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Category:Working Within the Buddhist Tradition

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A Shingon Buddhist altar in Japan, decorated in the Vajrayana style
A Shingon Buddhist altar in Japan, decorated in the Vajrayana style

Buddhism is a religious and philosophical tradition encompassing a variety of beliefs and practices, largely based on teachings attributed to Siddhartha Gautama, commonly known as the Buddha, which means "the awakened one." Gautama Buddha (480 - 400 BCE) is the founder of the religion of Buddhism. He lived and taught in the eastern part of the Indian subcontinent and shared his insights to help sentient beings end ignorance (avidyā), thus escaping what is seen as a cycle of suffering and rebirth.

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Buddhist Denominations or Yanas

Yuantnong Buddhist Temple in China
Yuantnong Buddhist Temple in China

The major denominations of Buddhism are called Yanas or Vehicles.

Theravada Buddhism

Theraveda means "The School of the Elders." As a form of Buddhism, it has a widespread following in Sri Lanka and Southeast Asia. Theravadin's own oral and written tradition maintain that the school formed during the Third Buddhist council, circa 250 BCE, under the patronage of the famous Emperor Ashoka. These teachings are known as the Vibhajjavāda. Ashoka's son Mahinda and his daughter Sanghamitta, according to tradition, are the founders of Buddhism in Sri Lanka, (307–267 BCE) a tradition which historians suggest helps legitimizes Theravāda's claim of being the oldest school of dhamma. The first records of Buddha images come from the reign of King Vasabha (65–109 CE), and after the 3rd century CE the historical record shows a growth of the worship of Buddha images as well as Bodhisattvas. The Sri Lankan Buddhist Sangha initially preserved the Buddhist scriptures known as the Tipitaka, or Three Baskets, orally, as had been done traditionally. During the first century BCE, “when they saw the disastrous state of living beings” they began writing down the scriptures. The school has been using the name Theravāda in written form since at least the 4th century, about one thousand years after the Buddha's death. Ajahn Sao Kantasīlo and his student, Mun Bhuridatta, led the TheravadanThai Forest Tradition revival during the early 1900s. Notable practitioners include Ajahn Thate, Ajahn Maha Bua and Ajahn Chah. The Thai Forest Tradition became popular and was spread globally by Ajahn Mun's students including Ajahn Thate, Ajahn Maha Bua and Ajahn Chah and several Western disciples, such as Luang Por Ajahn Sumedho.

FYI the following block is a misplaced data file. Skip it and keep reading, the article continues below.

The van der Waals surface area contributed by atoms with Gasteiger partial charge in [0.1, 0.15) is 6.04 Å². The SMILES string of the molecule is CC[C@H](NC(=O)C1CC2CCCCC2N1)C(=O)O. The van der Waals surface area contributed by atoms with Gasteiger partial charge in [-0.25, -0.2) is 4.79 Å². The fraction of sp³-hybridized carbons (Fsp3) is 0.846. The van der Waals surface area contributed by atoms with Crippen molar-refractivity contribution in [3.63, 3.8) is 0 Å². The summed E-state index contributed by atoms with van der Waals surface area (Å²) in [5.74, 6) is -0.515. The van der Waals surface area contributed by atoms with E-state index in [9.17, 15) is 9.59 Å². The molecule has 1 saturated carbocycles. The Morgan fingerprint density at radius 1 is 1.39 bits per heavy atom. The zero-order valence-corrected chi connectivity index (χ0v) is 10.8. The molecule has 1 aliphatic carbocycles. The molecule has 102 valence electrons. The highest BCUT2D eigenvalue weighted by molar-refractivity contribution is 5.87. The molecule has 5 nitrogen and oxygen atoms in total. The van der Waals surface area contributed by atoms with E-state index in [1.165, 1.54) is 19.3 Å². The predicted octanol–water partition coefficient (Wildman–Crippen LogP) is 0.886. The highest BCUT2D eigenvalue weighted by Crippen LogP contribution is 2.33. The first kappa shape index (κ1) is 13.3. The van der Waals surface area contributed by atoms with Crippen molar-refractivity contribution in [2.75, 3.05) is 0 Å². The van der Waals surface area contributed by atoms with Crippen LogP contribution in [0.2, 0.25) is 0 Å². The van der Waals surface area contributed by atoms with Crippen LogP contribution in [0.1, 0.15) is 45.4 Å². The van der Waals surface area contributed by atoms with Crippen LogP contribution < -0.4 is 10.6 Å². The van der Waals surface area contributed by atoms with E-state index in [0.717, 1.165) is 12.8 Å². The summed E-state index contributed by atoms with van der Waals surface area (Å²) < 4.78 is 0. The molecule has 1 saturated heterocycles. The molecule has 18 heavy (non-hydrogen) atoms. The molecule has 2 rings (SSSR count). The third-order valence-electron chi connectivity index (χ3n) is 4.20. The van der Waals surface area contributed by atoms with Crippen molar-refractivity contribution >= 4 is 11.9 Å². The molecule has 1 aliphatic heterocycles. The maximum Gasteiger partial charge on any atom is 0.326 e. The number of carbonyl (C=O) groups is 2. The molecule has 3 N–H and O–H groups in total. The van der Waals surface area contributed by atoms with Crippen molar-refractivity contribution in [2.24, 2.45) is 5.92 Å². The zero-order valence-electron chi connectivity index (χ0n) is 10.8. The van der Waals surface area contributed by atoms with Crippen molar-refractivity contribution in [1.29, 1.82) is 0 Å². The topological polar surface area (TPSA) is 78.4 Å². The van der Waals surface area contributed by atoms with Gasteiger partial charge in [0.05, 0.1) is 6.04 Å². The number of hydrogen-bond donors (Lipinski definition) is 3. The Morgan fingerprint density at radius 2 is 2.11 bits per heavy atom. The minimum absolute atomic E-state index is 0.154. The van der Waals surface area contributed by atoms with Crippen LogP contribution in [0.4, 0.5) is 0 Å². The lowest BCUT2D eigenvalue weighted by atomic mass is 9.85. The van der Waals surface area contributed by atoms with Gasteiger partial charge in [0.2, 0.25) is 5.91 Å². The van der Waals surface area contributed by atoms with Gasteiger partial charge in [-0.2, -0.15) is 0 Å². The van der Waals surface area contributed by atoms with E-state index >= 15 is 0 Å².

It is believed in Theravada there are Four Stages to Bhodhi (Enlightenment):

  • Stream-Enterer

The first stage is that of Sotāpanna (Stream-Enterer), where you are guaranteed enlightenment after no more than seven rebirths. The Sotapanna will not be reborn in any of the unhappy states or rebirths (an animal, a preta, or in hell). He can only be reborn as a human being, or in one of the heavens. He has attained an intuitive grasp of Buddhist doctrine of“right view”), has complete confidence in the Three Jewels of Buddha, Dhamma, and Sangha, and has good moral behavior.

  • Once Returner

The second stage is that of the Sakadāgāmī , meaning “one who once only comes.” The once-returner will return to the human world only one more time, and will attain Nirvana in that life.

  • Never-returner

The third stage is that of the Anāgāmī, “one who does not come.” The non-returner does not rebith into human existence, or any lower world, after death. Instead, he is reborn in one of the worlds of the Rūpadhātu, or “Pure Abodes,” where he will attain Nibbana. Some Anāgāmī are reborn a second time in a higher world of the Pure Abodes, but never descend into a lower state. An Anāgāmī has freed himself from the five lower fetters that bind the mind to the cycle of rebirth. An Anāgāmī is partially enlightened, and well on the way to perfect Enlightenment.

  • Arahant

The fourth stage is that of Arahant, a fully enlightened human being who has abandoned all fetters, and who, upon decease, will not be reborn in any world. This is known as Parinibbāna, the final release. Any trace of a separate self falls away. As Buddha said, all that needed to be done has been done. There’s nothing further to realize. The path is complete, and no further rebirths are necessary.

Mahayana Buddhism

Mahayana means "The Great Vehicle." Its greatest sphere of influence is in Central Asia and East Asia. Mahayana Buddhism includes the traditions or schools of

  • Pure Land Buddhism ("Amidhism" or "Amitabha Buddhism")
  • Zen or Chan Buddhism ("Meditative State Buddhism")